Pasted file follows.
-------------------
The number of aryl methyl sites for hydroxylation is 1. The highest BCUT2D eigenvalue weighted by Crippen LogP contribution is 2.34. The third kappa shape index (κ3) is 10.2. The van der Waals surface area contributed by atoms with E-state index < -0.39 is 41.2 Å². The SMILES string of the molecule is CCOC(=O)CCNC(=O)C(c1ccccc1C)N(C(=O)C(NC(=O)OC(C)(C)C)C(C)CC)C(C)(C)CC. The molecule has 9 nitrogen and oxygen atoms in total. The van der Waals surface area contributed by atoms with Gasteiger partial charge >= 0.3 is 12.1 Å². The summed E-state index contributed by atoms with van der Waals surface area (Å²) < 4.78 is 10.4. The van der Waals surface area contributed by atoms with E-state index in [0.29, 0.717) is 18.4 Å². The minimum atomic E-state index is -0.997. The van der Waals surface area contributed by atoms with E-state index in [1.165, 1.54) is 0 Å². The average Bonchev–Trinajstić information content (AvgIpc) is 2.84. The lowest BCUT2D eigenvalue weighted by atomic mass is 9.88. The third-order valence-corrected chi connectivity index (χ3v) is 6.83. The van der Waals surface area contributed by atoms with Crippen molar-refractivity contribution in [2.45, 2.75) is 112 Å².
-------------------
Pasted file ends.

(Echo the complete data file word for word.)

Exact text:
The number of aryl methyl sites for hydroxylation is 1. The highest BCUT2D eigenvalue weighted by Crippen LogP contribution is 2.34. The third kappa shape index (κ3) is 10.2. The van der Waals surface area contributed by atoms with E-state index < -0.39 is 41.2 Å². The SMILES string of the molecule is CCOC(=O)CCNC(=O)C(c1ccccc1C)N(C(=O)C(NC(=O)OC(C)(C)C)C(C)CC)C(C)(C)CC. The molecule has 9 nitrogen and oxygen atoms in total. The van der Waals surface area contributed by atoms with Gasteiger partial charge >= 0.3 is 12.1 Å². The summed E-state index contributed by atoms with van der Waals surface area (Å²) < 4.78 is 10.4. The van der Waals surface area contributed by atoms with E-state index in [0.29, 0.717) is 18.4 Å². The minimum atomic E-state index is -0.997. The van der Waals surface area contributed by atoms with E-state index in [1.165, 1.54) is 0 Å². The average Bonchev–Trinajstić information content (AvgIpc) is 2.84. The lowest BCUT2D eigenvalue weighted by atomic mass is 9.88. The third-order valence-corrected chi connectivity index (χ3v) is 6.83. The van der Waals surface area contributed by atoms with Crippen molar-refractivity contribution in [2.45, 2.75) is 112 Å².